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Psychodynamic Psychotherapy for Personality Disorders: A Clinical Handbook
Reviewed by Kenneth Z. Altshuler, M.D.
Am J Psychiatry 2011;168:101-102. doi:10.1176/appi.ajp.2010.10071042
View Author and Article Information
Dallas, Tex.

Book review accepted for publication August 2010.

The author reports no financial relationships with commercial interests.

Accepted August , 2010.

Copyright © American Psychiatric Association

This clinical handbook has 16 chapters in three sections; and for the most part, the 25 authors are household names in psychotherapy research. Part I is dedicated to personality pathology, Part II to psychodynamic treatment approaches, and Part III to treatment research and future directions.

In the preface, the authors outline what is to come and raise the sensible question (previewing Gabbard's Chapter 8), "If psychodynamic therapies work, how do they work"? In this chapter, the question is sensibly answered as follows: "We don't know."

The largest part of the book is indirectly aimed at this question. It briefiy outlines the theories that underlie object relationship and attachment as well as mentalization-based, transference-focused, psychodynamic, and dialectical behavior therapies, in addition to some others. In the section on treatment approaches, each author illustrates, mostly by vignettes (the best being by Svartberg and McCullough in Chapter 12), how a theory-derived therapy can be used to have the best effect in one of the personality disorders. So there are three chapters on borderline personality disorder, one on histrionic personality disorder, one on narcissistic personality disorder, and one on antisocial personality disorder as well as brief demonstrations of the other remaining diagnoses in the three clusters.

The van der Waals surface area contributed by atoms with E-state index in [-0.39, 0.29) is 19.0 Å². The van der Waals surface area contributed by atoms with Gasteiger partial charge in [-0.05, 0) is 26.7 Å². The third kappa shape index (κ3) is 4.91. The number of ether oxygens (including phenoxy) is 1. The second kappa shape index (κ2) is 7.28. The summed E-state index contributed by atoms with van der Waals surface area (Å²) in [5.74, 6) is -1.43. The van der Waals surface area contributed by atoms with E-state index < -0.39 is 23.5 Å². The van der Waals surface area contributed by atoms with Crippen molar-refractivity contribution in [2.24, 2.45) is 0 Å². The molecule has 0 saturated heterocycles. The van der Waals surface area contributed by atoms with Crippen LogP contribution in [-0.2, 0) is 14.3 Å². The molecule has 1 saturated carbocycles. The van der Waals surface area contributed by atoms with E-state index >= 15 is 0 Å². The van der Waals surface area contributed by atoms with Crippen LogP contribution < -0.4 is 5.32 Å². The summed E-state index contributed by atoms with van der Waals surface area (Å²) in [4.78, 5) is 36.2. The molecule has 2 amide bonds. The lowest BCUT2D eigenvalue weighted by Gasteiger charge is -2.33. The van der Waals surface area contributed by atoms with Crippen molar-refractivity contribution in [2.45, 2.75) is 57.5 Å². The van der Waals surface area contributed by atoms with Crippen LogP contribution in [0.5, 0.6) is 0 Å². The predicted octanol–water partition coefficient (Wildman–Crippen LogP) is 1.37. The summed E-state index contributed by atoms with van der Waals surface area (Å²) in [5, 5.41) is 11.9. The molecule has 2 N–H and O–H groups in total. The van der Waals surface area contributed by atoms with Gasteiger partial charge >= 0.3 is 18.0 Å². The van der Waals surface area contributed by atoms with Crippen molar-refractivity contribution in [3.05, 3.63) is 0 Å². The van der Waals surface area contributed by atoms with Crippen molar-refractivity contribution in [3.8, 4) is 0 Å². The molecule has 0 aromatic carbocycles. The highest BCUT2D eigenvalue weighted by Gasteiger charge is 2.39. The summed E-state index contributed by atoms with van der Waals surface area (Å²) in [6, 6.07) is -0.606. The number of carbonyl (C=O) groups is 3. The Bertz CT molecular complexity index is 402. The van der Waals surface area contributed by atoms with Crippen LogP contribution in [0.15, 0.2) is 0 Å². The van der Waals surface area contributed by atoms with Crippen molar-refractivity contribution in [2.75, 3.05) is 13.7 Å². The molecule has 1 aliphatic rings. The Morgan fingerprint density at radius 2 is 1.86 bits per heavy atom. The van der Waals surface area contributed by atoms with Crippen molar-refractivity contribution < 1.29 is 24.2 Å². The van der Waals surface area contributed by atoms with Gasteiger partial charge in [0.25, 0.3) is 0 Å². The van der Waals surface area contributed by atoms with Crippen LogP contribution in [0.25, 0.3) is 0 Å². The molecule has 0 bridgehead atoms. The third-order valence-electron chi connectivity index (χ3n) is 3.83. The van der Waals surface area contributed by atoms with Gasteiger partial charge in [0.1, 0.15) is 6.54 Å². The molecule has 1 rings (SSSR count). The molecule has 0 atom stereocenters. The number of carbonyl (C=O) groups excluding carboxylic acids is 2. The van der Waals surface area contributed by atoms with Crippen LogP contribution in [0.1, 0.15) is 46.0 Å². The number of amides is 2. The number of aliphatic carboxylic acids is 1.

All the theories and their applications are made clear, and several of the chapters are outstanding. The chapters on mentalization-based treatment and transference-based therapy and the chapter by Gabbard on therapeutic action in psychoanalytic therapy are all crisp, to the point, and relatively free of jargon. The chapter by Shedler and Westen demonstrates well how the Shedler-Westen Assessment Procedure can enrich personality diagnosis. The authors feel that in several iterations of DSM, we may have gone too far, agglomerating symptoms as the basis of diagnosis without concern about how they fit together. The Shedler-Westen Assessment Procedure lists 200 descriptive statements similar to the diagnostic criteria in DSM-IV. The clinician endorses the symptoms observed in the patient but must also evaluate the intensity (on a 7-point scale) of each criterion present. The result is a graph, as in the Minnesota Multiphasic Personality Inventory, which reflects the mixture and degree of negativity of the patient's characteristics. Thus, the tool clarifies the diagnosis (categorical view),and further constructs the clinical picture in terms of the severity of symptoms both in and aside from the primary diagnosis (dimensional view).